BOSTON — Imagine my surprise when Hamas managed to fire numerous Syrian-made M302 rockets from the Gaza Strip toward northern Israel recently.
Well, actually, it was not such a surprise.
Remember last March when a ship called the "Klos-C" hauled into Israel's Red Sea port of Eilat? It was promptly intercepted but, as we suspected, it was a harbinger of things to come; the hold of that ship contained dozens of M302 rockets provided by Iran.
A recent UN Security Council report confirms that Iran was responsible for the shipment of these weapons. The document said the war materiel found aboard the Klos C is a violation of Iran's obligations under Security Council embargoes from 2007.
Hamas apparently has dozens of rockets, and is clearly eager to show them off. For years, Tehran has been shipping rockets and other weapons to its proxy in Gaza, along with providing massive terrorist training and funding; and Israeli civilians have more than once had to bear the consequences.
The list of apprehended Iranian ship deliveries is long and getting longer: Karine A, the Victoria, the MV Francop, to name a few. Who knows how many caches of arms made it through undetected.
Rockets smuggled to Hamas by Tehran and fired toward Israel hit everyone, Jews, Muslims, Christians that live in our country. Iran could not care less.
Which got me thinking: what differentiates states? At the most basic level, the current round of Hamas violence provides the answer: the world can roughly be divided among states that work tirelessly for betterment, those in the middle, and those bent on destruction.
On the day Israel announced the start of a reserve soldier mobilization to deal with the endless barrage of rockets, readers learned that Israel had once again made its mark in bettering the lives of the residents of the US.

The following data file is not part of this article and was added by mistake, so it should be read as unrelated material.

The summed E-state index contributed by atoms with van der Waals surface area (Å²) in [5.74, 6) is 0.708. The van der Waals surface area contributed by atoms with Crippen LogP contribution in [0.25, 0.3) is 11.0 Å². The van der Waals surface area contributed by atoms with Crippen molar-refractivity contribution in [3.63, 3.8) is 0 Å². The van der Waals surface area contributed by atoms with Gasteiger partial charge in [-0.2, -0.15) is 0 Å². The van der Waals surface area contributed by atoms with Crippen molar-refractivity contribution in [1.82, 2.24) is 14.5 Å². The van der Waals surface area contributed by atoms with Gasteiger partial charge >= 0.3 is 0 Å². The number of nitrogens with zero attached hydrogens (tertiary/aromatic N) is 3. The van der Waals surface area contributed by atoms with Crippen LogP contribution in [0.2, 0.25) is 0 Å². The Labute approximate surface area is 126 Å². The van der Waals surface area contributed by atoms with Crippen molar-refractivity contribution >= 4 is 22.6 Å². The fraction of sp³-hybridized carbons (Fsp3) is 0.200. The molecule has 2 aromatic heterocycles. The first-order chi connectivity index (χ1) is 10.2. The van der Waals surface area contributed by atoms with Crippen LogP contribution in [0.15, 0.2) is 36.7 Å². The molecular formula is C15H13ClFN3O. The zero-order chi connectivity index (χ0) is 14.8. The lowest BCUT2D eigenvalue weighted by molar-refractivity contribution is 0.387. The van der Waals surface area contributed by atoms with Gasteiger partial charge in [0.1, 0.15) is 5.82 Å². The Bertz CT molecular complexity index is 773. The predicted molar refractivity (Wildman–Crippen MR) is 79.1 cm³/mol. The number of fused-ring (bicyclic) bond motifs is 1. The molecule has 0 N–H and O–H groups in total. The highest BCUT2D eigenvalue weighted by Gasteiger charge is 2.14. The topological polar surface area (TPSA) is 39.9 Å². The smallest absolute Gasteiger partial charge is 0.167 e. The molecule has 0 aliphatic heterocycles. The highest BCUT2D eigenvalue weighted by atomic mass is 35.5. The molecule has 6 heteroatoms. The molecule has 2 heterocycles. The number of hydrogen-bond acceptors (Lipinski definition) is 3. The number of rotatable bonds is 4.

ReWalk, a prosthetic technology developed in Israel by Marlborough-based Argo Medical Technologies Inc., received FDA approval and now can be widely available to those in need. American rehabilitation hospitals have been using this technology for quite some time.
There's the Israel-Cambridge firm CliniWorks, which harnesses big-data analytics to improve both the delivery of health care services and patient outcomes. On the very same day, CliniWorks announced it had formed an alliance with the drug giant Pfizer Inc. to advance their work with health care providers.
Several days ago, I read a prominent journalist's impressions of the escalating tensions, summed up into one tagline: "Start-up nation vs. Rocket nation". Indeed, as Hamas made the lives of Israeli civilians unbearable and we acted on our right to self-defense, it quickly became clear that our efforts toward betterment exist on the battlefield as well: from the "Red Alert" app, which notifies users when incoming rockets are overhead, to Iron Dome.
Capable of intercepting and destroying short-range rockets, and mortar and artillery shells, Iron Dome is a particular source of pride for the US-Israel partnership. It saves countless Israeli lives, and also increasingly provides for significant co-production opportunities for US industry - meaning more jobs for Americans.
When I look at all these bilateral partnerships - ReWalk, CliniWorks, Iron Dome - I see one very visible connecting thread: resources that go into improving lives. That's why the US and Israel belong to the "betterment" category of states.
And what about Iran? Well, at the expense of its own people's betterment, it prefers to channel resources to groups and weapons of destruction: Hamas, Islamic Jihad, Hezbollah, Syria, Iraq. Wherever Iran can be found, destruction can be found.
As Hamas terrorists desperately made their way recently from the sea in an attempt to penetrate nearby kibbutz Zikkim and take hostages, I could not help but wonder whether they ever stopped to think that destruction will always lose to betterment.
We will never know. For as they trudged through the sand en route to their murderous goal, a strong Israeli force abruptly ended their mission.
Those of us who are dedicated to the betterment of mankind, rather than its destruction, have nothing to be ashamed of. Israel, protecting the lives of its civilians, certainly does not.
Yehuda Yaakov is Israel's consul general to New England.